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Group of Fungi: Polypores
Latin Name: Polyporus squamosus (Huds.) Fr
Common Name: Dryad's Saddle
Description: Fan-shaped to kidney-shaped or almost circular structure; cap 3–12 in (7.5–30 cm) across and 1/4–1 1/2 in (0.5–3.5 cm) thick, flat to somewhat depressed in the center, upper surface dingy white to pale yellow or pale brown, with concentrically arranged bands of blackish brown to reddish brown flat, overlapping scales, tough and leathery texture; spore-bearing surface white to cream at first but becoming pale yellow with age, pores large, angular, extending down the stalk; stalk off-center to lateral, 3/8–2 in (1–5 cm long) and 3/8–1 5/8 in (1–4 cm) thick, black at the base but otherwise colored like the upper surface of the cap; spores white in mass.
Biological Role: Decomposer of wood but also can be considered as a pathogen when present on living trees.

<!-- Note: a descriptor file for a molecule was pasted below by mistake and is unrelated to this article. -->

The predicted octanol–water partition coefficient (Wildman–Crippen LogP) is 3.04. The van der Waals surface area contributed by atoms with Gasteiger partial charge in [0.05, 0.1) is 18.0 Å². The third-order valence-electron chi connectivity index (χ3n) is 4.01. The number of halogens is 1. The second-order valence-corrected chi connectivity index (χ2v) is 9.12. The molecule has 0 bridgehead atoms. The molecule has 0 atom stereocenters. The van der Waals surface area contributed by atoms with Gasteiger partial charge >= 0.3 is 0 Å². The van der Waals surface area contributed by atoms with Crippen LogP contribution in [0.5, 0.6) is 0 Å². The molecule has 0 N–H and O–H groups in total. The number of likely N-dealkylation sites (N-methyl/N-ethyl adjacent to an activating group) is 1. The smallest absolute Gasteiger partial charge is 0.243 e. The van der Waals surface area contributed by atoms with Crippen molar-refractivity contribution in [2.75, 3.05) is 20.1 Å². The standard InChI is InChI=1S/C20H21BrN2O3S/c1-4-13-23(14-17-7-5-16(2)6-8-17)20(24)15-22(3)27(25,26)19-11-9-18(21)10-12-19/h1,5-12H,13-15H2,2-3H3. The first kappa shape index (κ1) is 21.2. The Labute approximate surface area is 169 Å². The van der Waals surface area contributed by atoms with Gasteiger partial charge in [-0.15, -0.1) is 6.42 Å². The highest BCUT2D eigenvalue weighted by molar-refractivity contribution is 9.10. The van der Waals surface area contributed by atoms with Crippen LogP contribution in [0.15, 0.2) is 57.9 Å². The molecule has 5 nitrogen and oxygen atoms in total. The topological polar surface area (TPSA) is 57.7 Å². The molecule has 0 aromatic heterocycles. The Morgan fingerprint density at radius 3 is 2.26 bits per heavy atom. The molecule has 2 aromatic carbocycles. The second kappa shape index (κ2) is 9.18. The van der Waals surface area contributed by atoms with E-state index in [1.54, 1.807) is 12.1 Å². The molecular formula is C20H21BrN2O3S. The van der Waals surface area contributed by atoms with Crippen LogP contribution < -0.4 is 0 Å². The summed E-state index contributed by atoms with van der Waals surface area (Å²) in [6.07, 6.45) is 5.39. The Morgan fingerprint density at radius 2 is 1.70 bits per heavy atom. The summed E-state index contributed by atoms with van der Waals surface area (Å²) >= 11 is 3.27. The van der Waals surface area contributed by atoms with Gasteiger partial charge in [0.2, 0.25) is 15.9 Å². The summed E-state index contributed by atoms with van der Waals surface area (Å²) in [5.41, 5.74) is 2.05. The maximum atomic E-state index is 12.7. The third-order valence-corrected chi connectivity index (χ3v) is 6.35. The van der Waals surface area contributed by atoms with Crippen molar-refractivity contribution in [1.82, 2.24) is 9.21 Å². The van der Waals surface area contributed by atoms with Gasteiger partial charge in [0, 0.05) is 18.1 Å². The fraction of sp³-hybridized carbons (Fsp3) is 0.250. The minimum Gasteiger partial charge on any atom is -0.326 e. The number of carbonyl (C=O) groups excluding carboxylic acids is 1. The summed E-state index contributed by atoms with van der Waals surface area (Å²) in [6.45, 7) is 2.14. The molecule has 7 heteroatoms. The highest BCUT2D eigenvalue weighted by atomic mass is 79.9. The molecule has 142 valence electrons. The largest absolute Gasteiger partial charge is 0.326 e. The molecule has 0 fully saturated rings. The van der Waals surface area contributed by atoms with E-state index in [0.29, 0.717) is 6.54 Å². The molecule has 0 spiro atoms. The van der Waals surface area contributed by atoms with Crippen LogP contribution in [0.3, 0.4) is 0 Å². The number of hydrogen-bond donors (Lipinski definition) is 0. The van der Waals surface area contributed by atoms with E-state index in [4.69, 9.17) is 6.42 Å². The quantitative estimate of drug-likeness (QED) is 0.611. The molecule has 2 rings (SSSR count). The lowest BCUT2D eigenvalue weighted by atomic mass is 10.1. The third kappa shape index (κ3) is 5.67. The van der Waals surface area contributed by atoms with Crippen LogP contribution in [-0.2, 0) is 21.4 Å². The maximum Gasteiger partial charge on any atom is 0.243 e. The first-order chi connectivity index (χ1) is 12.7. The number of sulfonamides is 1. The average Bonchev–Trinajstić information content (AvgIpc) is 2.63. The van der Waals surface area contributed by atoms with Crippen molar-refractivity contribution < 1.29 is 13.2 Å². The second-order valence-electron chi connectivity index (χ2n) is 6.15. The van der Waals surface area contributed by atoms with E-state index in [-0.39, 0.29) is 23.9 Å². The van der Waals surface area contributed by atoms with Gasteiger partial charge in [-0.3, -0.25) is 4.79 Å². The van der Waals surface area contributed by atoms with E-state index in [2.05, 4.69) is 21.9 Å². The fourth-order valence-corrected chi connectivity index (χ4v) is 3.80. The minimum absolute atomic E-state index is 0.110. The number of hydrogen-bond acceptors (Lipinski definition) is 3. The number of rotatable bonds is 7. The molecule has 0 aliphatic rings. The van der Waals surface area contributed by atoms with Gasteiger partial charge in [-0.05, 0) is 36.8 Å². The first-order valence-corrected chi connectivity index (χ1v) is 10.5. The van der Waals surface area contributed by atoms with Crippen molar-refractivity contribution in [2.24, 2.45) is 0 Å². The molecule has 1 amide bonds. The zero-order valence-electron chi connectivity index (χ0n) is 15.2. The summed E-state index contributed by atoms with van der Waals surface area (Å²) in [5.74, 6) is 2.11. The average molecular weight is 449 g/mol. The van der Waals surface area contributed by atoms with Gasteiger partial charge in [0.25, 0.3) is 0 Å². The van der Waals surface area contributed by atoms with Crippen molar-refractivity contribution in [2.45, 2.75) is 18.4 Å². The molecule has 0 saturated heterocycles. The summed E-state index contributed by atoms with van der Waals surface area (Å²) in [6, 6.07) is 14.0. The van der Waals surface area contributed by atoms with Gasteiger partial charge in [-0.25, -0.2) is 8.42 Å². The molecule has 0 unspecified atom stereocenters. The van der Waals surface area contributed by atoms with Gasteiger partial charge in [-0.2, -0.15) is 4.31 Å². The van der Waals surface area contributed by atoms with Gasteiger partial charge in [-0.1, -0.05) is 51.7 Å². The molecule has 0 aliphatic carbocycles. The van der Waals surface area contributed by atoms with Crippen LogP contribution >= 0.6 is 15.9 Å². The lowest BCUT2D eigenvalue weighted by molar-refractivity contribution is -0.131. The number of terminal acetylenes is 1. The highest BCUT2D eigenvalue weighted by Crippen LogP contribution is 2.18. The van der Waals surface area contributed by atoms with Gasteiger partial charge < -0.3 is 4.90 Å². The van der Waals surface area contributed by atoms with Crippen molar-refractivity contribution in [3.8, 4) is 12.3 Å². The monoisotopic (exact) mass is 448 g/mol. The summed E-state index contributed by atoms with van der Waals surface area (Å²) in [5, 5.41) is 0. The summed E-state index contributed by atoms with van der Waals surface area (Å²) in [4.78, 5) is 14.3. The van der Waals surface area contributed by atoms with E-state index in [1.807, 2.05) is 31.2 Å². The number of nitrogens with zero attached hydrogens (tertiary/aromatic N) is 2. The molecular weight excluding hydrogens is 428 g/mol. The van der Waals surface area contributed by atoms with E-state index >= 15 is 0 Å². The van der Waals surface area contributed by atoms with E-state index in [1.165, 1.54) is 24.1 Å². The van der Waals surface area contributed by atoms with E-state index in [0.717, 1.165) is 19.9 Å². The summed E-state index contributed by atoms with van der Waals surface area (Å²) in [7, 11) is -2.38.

Habitat: On dead branches, fallen logs and stumps of broadleaf trees; solitary or occurring in groups, sometimes with overlapping fruiting bodies.
Geographical Distribution: Widely distributed throughout eastern North America.
Comments: This large and distinctive fungus is not likely to be overlooked in nature. The bands of dark flat scales on the upper surface of the cap make this species easy to identify, since there is nothing else quite like it in the forests of eastern North America. Fruiting bodies of Polyporus squamosus tend to be most common in the spring but are tough enough to persist in nature for a considerable period of time. The outer portion of the cap in young specimens is considered to be edible.